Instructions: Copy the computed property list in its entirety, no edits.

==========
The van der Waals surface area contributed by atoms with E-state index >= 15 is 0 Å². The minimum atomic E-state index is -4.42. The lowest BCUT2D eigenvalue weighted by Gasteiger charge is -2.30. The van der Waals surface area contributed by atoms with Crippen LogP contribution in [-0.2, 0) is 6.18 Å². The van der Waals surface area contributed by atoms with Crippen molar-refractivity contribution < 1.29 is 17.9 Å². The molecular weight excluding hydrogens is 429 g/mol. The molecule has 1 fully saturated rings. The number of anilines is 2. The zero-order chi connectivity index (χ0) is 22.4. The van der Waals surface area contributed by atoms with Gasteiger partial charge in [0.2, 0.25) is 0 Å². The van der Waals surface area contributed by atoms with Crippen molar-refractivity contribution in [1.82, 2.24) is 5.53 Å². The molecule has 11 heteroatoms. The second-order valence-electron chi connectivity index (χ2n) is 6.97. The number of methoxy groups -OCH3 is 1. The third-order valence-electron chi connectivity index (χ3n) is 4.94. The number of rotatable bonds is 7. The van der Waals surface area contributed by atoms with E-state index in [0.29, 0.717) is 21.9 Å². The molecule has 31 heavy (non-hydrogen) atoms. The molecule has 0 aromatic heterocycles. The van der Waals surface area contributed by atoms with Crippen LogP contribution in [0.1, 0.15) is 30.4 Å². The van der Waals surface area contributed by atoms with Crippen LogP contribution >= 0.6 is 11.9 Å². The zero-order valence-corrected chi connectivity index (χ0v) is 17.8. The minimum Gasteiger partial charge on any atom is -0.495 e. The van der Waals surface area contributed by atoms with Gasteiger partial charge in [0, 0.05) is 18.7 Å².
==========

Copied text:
The van der Waals surface area contributed by atoms with E-state index >= 15 is 0 Å². The minimum atomic E-state index is -4.42. The lowest BCUT2D eigenvalue weighted by Gasteiger charge is -2.30. The van der Waals surface area contributed by atoms with Crippen LogP contribution in [-0.2, 0) is 6.18 Å². The van der Waals surface area contributed by atoms with Crippen molar-refractivity contribution < 1.29 is 17.9 Å². The molecular weight excluding hydrogens is 429 g/mol. The molecule has 1 fully saturated rings. The number of anilines is 2. The zero-order chi connectivity index (χ0) is 22.4. The van der Waals surface area contributed by atoms with Gasteiger partial charge in [0.2, 0.25) is 0 Å². The van der Waals surface area contributed by atoms with Crippen molar-refractivity contribution in [1.82, 2.24) is 5.53 Å². The molecule has 11 heteroatoms. The second-order valence-electron chi connectivity index (χ2n) is 6.97. The number of methoxy groups -OCH3 is 1. The third-order valence-electron chi connectivity index (χ3n) is 4.94. The number of rotatable bonds is 7. The van der Waals surface area contributed by atoms with E-state index in [0.29, 0.717) is 21.9 Å². The molecule has 31 heavy (non-hydrogen) atoms. The molecule has 0 aromatic heterocycles. The van der Waals surface area contributed by atoms with Crippen LogP contribution in [0.1, 0.15) is 30.4 Å². The van der Waals surface area contributed by atoms with Crippen LogP contribution >= 0.6 is 11.9 Å². The zero-order valence-corrected chi connectivity index (χ0v) is 17.8. The minimum Gasteiger partial charge on any atom is -0.495 e. The van der Waals surface area contributed by atoms with Gasteiger partial charge in [0, 0.05) is 18.7 Å².